What Staff Know | 3 Things IT Staffers Want You to Know

7/28/2016

STATE LEGISLATURES MAGAZINE | JULY/AUGUST 2016

 

Your requests aren't 'IT projects.' They are business projects that use technology.

By Ronda Tentarelli

How bill gets draftedWithout technology, bills would still become laws, but it would take a very long time.

Everything about the legislative process—and making lawmakers’ activities transparent to constituents—depends on technology. The PCs, phones, software applications, networks, websites, email systems, printers, display boards and webcasts are available because information technology professionals have worked closely with vendors, state agencies, legislators and legislative staff to provide the tools everyone needs to accomplish their work.

Providing these tools requires many skills. Network administrators, application developers, business analysts, database administrators, testers, trainers, project managers, support staff, web designers, acquisition specialists and IT security staff may be supporting 100 servers, 100 applications, 600 mailboxes, 700 PCs and tablets and multiple networks at the same time. Some state legislatures accomplish all this with an IT staff as small as four, others with a staff numbering close to 100. Depending on the size of your state’s staff, IT professionals could be filling one or more of those roles. Here are three ways we put our skills to use.

1. We provide what the legislature needs.

Our goal is to provide you with the tools you need to do your job, while saving you time to focus on your priorities. Your requests aren’t “IT projects”—they are business projects that use technology to improve legislative operations and foster citizen involvement in government. Such projects proceed most effectively when you explain what you want to achieve and provide feedback along the way.

We’ll help you find solutions that realize your goals within the constraints of available technology, time and costs.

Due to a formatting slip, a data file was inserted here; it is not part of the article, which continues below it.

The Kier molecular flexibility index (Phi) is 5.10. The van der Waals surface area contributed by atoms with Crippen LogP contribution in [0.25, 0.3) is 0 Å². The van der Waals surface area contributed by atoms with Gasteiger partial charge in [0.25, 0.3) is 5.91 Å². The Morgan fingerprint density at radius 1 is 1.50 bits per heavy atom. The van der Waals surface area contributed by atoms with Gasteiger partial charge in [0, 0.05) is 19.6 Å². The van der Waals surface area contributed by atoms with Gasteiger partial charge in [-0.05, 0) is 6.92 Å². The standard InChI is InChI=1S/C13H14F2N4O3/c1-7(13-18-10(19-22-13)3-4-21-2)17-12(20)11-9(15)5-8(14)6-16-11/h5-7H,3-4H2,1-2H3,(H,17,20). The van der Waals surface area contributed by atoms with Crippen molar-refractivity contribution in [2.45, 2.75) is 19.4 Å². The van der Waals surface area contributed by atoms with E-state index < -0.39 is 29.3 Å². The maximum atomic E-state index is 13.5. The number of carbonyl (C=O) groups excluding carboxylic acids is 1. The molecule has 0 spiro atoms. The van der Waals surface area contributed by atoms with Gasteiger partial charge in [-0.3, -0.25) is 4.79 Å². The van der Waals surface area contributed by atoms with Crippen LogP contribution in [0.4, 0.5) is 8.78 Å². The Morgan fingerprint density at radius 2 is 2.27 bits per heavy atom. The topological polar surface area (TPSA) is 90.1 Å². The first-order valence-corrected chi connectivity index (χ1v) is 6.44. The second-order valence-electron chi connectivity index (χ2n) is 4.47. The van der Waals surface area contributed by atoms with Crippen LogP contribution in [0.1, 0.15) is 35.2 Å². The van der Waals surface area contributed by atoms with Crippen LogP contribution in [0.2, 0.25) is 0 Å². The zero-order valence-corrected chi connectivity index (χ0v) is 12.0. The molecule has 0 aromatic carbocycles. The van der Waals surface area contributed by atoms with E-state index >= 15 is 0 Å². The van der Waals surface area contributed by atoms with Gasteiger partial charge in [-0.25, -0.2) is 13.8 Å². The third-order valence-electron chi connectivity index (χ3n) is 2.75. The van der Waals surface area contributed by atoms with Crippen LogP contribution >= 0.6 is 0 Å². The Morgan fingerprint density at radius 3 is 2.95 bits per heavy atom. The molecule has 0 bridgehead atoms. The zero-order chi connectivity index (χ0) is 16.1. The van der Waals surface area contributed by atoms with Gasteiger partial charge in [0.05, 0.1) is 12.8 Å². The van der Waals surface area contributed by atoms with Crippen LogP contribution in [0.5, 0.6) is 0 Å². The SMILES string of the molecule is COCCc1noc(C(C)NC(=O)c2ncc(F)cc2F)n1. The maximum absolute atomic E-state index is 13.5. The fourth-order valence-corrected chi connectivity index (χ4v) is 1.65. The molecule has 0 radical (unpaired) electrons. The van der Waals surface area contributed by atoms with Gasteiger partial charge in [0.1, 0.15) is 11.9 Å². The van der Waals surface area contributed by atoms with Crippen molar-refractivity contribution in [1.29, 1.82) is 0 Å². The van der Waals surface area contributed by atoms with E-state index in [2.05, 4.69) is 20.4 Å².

2. Together we are stewards of legislative data.

The legislature owns the data. Although the vast majority of legislative data is public, keeping it accurate is crucial. Every day, IT staffers perform many tasks to protect the integrity of the data. Safeguarding the network, software and data requires an effort from all of us. Awareness and good stewardship in the legislative community are essential.

3. Enterprise IT is different from consumer IT.

The legislature has rules and procedures; budgets for legislative IT hardware and software are limited; certain services must conform to legislative schedules; vendors’ support cycles require software patches and hardware upgrades; staff numbers are sometimes small; technology changes constantly—all these factors can make IT departments appear inflexible and reluctant to take on new work.

We always want to say yes; however, sometimes we have too much on our plates. Other times, legislative leadership must make policy decisions before IT staff can proceed. We strive to provide cost-effective solutions that are also sustainable.

IT plays an ever-greater role in the way you and your staff serve your constituents. The members of NALIT are happy to be your partners in providing that service.

Ronda Tentarelli is a senior projects coordinator at the Legislative Service Center of the Washington Legislature.


Sidebar: A Bill Becomes Law: Here’s how IT makes it work

1. Representative Otto B. Alaw reads email from Connie Stituent, who says, “There oughta be a law...

2. Otto and William Drafter search databases for relevant statutes and draft a bill.

3. William files approved draft in document management system.

4. In drafting shop, official version is formatted and sent through workflow software for proofing.

5. Sam Staffer in the clerk’s office processes bill for introduction. When he hits the “publish” button, it appears on the legislature’s public website.

6. House Speaker Holden D. Gavel opens the introduction calendar on his console. When the bill is read, he hits “referred.”

7. Bill moves via software on networks and servers to committees and floors of both chambers.

8. If passed, the bill then goes to Governor Ike N. Vito for his signature.


What Is NALIT?

The National Association of Legislative Information Technology is one of NCSL’s 12 national professional development organizations for legislative staff. NALIT members enjoy sharing innovative ideas and creative solutions with each other to help improve the effectiveness and efficiency of legislatures. Members have the opportunity to network with IT colleagues from around the country through training seminars, the Legislative Summit, webinars and a listserv. Participants at NALIT’s professional development seminar in Indianapolis, Sept. 12-15, will receive a briefing and tour of the Indiana State House and have the opportunity to attend a variety of sessions on security, management and support, cloud computing, agile programming, video streaming and more. For more information, go to www.ncsl.org/magazine or email NCSL’s liaison to NALIT at pam.greenberg@ncsl.org.

What Staff Know

This is the second in a series dedicated to the little-known and sometimes misunderstood work performed by the more than 30,000 legislative staff employees in state capitals across the country.

 

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